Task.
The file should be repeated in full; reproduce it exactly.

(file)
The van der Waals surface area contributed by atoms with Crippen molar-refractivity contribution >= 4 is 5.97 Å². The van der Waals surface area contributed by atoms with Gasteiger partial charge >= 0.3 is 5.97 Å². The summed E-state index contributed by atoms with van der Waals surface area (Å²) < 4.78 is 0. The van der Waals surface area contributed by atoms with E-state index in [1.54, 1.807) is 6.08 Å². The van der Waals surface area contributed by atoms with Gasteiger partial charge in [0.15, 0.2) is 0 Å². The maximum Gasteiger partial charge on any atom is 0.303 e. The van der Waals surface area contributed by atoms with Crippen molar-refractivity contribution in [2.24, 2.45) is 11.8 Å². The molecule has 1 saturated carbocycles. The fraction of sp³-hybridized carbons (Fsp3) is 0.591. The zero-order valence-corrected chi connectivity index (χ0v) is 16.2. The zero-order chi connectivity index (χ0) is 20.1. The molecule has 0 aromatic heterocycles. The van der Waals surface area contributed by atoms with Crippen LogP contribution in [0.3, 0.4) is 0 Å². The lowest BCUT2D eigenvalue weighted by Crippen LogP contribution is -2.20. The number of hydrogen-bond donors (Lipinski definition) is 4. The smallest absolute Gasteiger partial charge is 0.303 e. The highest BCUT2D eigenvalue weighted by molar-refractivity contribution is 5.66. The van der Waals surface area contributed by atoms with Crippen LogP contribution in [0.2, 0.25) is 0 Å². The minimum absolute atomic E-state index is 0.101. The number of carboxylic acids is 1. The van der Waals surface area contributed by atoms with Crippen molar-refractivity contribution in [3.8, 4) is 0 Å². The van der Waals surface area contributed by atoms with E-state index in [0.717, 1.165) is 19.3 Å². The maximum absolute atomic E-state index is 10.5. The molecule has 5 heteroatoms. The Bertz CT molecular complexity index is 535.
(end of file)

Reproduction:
The van der Waals surface area contributed by atoms with Crippen molar-refractivity contribution >= 4 is 5.97 Å². The van der Waals surface area contributed by atoms with Gasteiger partial charge >= 0.3 is 5.97 Å². The summed E-state index contributed by atoms with van der Waals surface area (Å²) < 4.78 is 0. The van der Waals surface area contributed by atoms with E-state index in [1.54, 1.807) is 6.08 Å². The van der Waals surface area contributed by atoms with Gasteiger partial charge in [0.15, 0.2) is 0 Å². The maximum Gasteiger partial charge on any atom is 0.303 e. The van der Waals surface area contributed by atoms with Crippen molar-refractivity contribution in [2.24, 2.45) is 11.8 Å². The molecule has 1 saturated carbocycles. The fraction of sp³-hybridized carbons (Fsp3) is 0.591. The zero-order valence-corrected chi connectivity index (χ0v) is 16.2. The zero-order chi connectivity index (χ0) is 20.1. The molecule has 0 aromatic heterocycles. The van der Waals surface area contributed by atoms with Crippen LogP contribution in [0.3, 0.4) is 0 Å². The lowest BCUT2D eigenvalue weighted by Crippen LogP contribution is -2.20. The number of hydrogen-bond donors (Lipinski definition) is 4. The smallest absolute Gasteiger partial charge is 0.303 e. The highest BCUT2D eigenvalue weighted by molar-refractivity contribution is 5.66. The van der Waals surface area contributed by atoms with Crippen LogP contribution in [0.2, 0.25) is 0 Å². The minimum absolute atomic E-state index is 0.101. The number of carboxylic acids is 1. The van der Waals surface area contributed by atoms with Crippen molar-refractivity contribution in [3.8, 4) is 0 Å². The van der Waals surface area contributed by atoms with E-state index in [0.717, 1.165) is 19.3 Å². The maximum absolute atomic E-state index is 10.5. The molecule has 5 heteroatoms. The Bertz CT molecular complexity index is 535.